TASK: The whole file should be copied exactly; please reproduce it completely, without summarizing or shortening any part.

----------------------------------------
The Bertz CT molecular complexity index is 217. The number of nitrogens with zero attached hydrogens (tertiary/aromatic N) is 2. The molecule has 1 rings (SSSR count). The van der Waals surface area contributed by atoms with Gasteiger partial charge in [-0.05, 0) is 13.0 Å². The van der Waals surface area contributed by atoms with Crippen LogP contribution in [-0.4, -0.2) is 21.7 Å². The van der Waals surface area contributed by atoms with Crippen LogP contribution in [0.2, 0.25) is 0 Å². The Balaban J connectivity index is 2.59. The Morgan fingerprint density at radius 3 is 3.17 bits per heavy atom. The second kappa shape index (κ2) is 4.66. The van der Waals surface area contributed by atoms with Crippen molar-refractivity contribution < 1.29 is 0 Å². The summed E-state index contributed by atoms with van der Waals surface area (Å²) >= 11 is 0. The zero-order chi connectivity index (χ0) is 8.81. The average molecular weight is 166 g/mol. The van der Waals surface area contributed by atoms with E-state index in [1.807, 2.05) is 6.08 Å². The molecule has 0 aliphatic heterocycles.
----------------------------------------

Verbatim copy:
The Bertz CT molecular complexity index is 217. The number of nitrogens with zero attached hydrogens (tertiary/aromatic N) is 2. The molecule has 1 rings (SSSR count). The van der Waals surface area contributed by atoms with Gasteiger partial charge in [-0.05, 0) is 13.0 Å². The van der Waals surface area contributed by atoms with Crippen LogP contribution in [-0.4, -0.2) is 21.7 Å². The van der Waals surface area contributed by atoms with Crippen LogP contribution in [0.2, 0.25) is 0 Å². The Balaban J connectivity index is 2.59. The Morgan fingerprint density at radius 3 is 3.17 bits per heavy atom. The second kappa shape index (κ2) is 4.66. The van der Waals surface area contributed by atoms with Crippen molar-refractivity contribution < 1.29 is 0 Å². The summed E-state index contributed by atoms with van der Waals surface area (Å²) >= 11 is 0. The zero-order chi connectivity index (χ0) is 8.81. The average molecular weight is 166 g/mol. The van der Waals surface area contributed by atoms with E-state index in [1.807, 2.05) is 6.08 Å². The molecule has 0 aliphatic heterocycles.